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Understand, I had the same potential customer like this on our Asiaworld Expo in HongKong in October this year. Our UVC water bottles are $19 only, so we offered them for free, and now they have become one of our VIP customers. So if I were you, I would strongly consider bringing samples in person to the company - of course, if the condition allows.
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Since you've mentioned that the company is big then you can surely lay your trust upon them. In order to crack the deal one has to prove "why do we stand out?". Thus, you have to provide the free work samples to the potential clients, but you should not share the entire details of it as some companies just take the samples. for reference or new ideas, and never get in touch after that. Hence, you need to act smart in order to get the deal and also save your quality work from getting stolen.
Yes, you should go ahead. However, you should not despatch the original product. You must send a prototype version. If you give a presentation on your own, then only you should show the original product. If the prototype is not possible, then hide critical product functions to secure it from being copied.
Definitely, if you have confidence in the deal otherwise. NO, because many companies ask for the free samples and never turned back.
Yes providing free samples helps in building a rapport also, for the client to have a better idea on the product quality and the business communication efficiency of your company. If you have slight confidence that the deal will be positive there is no harm in sending the samples at your cost. As you would be receiving a larger order from them in the future.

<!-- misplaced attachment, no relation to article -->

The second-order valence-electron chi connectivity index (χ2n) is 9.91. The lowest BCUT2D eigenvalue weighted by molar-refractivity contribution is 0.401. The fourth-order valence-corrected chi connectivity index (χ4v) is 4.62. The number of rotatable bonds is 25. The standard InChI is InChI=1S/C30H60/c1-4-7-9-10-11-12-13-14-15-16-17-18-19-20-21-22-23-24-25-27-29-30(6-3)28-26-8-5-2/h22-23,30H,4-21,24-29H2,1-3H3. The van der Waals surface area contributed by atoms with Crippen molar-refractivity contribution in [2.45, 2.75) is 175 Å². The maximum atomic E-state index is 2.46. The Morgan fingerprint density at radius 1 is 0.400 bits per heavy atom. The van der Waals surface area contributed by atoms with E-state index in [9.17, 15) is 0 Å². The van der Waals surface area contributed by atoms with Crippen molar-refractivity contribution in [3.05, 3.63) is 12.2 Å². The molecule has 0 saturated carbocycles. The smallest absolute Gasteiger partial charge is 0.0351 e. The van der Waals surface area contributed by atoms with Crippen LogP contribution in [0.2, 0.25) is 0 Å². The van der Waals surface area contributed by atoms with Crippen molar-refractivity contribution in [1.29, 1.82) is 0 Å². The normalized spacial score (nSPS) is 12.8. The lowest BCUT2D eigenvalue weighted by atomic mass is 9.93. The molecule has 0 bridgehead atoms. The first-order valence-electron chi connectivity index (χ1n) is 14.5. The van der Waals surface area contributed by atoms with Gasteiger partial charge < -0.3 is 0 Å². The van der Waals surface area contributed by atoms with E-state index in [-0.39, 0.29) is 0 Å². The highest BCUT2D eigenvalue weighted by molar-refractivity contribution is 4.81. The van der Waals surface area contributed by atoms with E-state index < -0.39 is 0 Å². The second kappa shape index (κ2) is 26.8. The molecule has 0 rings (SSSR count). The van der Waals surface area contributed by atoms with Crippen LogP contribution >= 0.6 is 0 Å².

As everyone else has stated, it depends on the product you are giving away. The investment to give may be worth it if it's a win-win situation for both companies.
Good question. As others are saying, this depends a bit on the product. What product do they want a sample of?
It's also worth asking yourself a few other questions. Do you think the sample has a realistic chance of convincing the company to use your product? How much of a hit is $147 for your company? If you think the sample will convince the company to use your product, it may be worth the $147 price. Consider looking at the $147 delivery cost as an investment, rather than a charge. Are you willing to pay $147 to get the company to use your product? That could be what happens as a result of the sample.
Another option is to see if you can convince the company to cover some of the charges of the delivery cost. You could try asking if they're willing to cover the cost if they decide not to use your product after testing a sample. They might not agree to cover any of the cost, but there's little downside to asking.
It really does depend on the product. If this company is as big and famous as you say. It may be worth the $147.
Hi Victoria, you haven't shared what the sample is about. Is it a product which they would like to experience or something they would like to validate? Because the answer will depend a lot on that.